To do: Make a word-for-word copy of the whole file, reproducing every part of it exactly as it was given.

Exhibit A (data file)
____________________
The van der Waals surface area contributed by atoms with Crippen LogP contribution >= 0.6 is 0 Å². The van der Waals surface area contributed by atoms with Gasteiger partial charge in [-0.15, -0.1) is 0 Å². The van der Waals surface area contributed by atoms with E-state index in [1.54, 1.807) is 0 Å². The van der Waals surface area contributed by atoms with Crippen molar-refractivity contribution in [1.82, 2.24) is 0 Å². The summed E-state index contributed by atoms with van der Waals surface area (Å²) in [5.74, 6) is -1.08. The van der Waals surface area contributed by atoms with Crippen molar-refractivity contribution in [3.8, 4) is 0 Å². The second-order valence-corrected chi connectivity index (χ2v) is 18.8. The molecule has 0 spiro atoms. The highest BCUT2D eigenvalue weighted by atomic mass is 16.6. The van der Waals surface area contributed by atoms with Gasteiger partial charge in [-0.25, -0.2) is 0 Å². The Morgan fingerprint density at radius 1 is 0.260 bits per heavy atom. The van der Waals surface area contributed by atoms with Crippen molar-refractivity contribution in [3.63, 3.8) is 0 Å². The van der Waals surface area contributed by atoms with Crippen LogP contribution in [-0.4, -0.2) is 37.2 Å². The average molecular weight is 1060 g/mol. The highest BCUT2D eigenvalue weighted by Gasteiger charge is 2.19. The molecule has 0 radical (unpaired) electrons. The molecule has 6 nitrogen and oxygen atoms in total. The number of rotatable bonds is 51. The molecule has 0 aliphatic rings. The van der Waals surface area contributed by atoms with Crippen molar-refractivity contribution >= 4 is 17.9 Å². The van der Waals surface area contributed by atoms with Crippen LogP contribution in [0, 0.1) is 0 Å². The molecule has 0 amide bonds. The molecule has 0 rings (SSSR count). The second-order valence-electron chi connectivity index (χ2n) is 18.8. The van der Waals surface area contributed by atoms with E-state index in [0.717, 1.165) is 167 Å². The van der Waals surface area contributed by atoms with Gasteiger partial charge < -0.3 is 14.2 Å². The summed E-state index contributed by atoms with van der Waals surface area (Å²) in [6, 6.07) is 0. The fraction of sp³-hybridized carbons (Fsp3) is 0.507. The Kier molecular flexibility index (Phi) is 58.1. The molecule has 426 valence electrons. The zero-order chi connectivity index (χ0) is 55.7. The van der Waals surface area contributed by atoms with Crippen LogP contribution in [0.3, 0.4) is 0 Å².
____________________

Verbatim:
The van der Waals surface area contributed by atoms with Crippen LogP contribution >= 0.6 is 0 Å². The van der Waals surface area contributed by atoms with Gasteiger partial charge in [-0.15, -0.1) is 0 Å². The van der Waals surface area contributed by atoms with E-state index in [1.54, 1.807) is 0 Å². The van der Waals surface area contributed by atoms with Crippen molar-refractivity contribution in [1.82, 2.24) is 0 Å². The summed E-state index contributed by atoms with van der Waals surface area (Å²) in [5.74, 6) is -1.08. The van der Waals surface area contributed by atoms with Crippen molar-refractivity contribution in [3.8, 4) is 0 Å². The second-order valence-corrected chi connectivity index (χ2v) is 18.8. The molecule has 0 spiro atoms. The highest BCUT2D eigenvalue weighted by atomic mass is 16.6. The van der Waals surface area contributed by atoms with Gasteiger partial charge in [-0.25, -0.2) is 0 Å². The Morgan fingerprint density at radius 1 is 0.260 bits per heavy atom. The van der Waals surface area contributed by atoms with Crippen molar-refractivity contribution in [3.63, 3.8) is 0 Å². The van der Waals surface area contributed by atoms with Crippen LogP contribution in [-0.4, -0.2) is 37.2 Å². The average molecular weight is 1060 g/mol. The highest BCUT2D eigenvalue weighted by Gasteiger charge is 2.19. The molecule has 0 radical (unpaired) electrons. The molecule has 6 nitrogen and oxygen atoms in total. The number of rotatable bonds is 51. The molecule has 0 aliphatic rings. The van der Waals surface area contributed by atoms with Crippen molar-refractivity contribution >= 4 is 17.9 Å². The van der Waals surface area contributed by atoms with Crippen LogP contribution in [0, 0.1) is 0 Å². The molecule has 0 amide bonds. The molecule has 0 rings (SSSR count). The second-order valence-electron chi connectivity index (χ2n) is 18.8. The van der Waals surface area contributed by atoms with E-state index in [0.717, 1.165) is 167 Å². The van der Waals surface area contributed by atoms with Gasteiger partial charge < -0.3 is 14.2 Å². The summed E-state index contributed by atoms with van der Waals surface area (Å²) in [6, 6.07) is 0. The fraction of sp³-hybridized carbons (Fsp3) is 0.507. The Kier molecular flexibility index (Phi) is 58.1. The molecule has 426 valence electrons. The zero-order chi connectivity index (χ0) is 55.7. The van der Waals surface area contributed by atoms with Crippen LogP contribution in [0.3, 0.4) is 0 Å².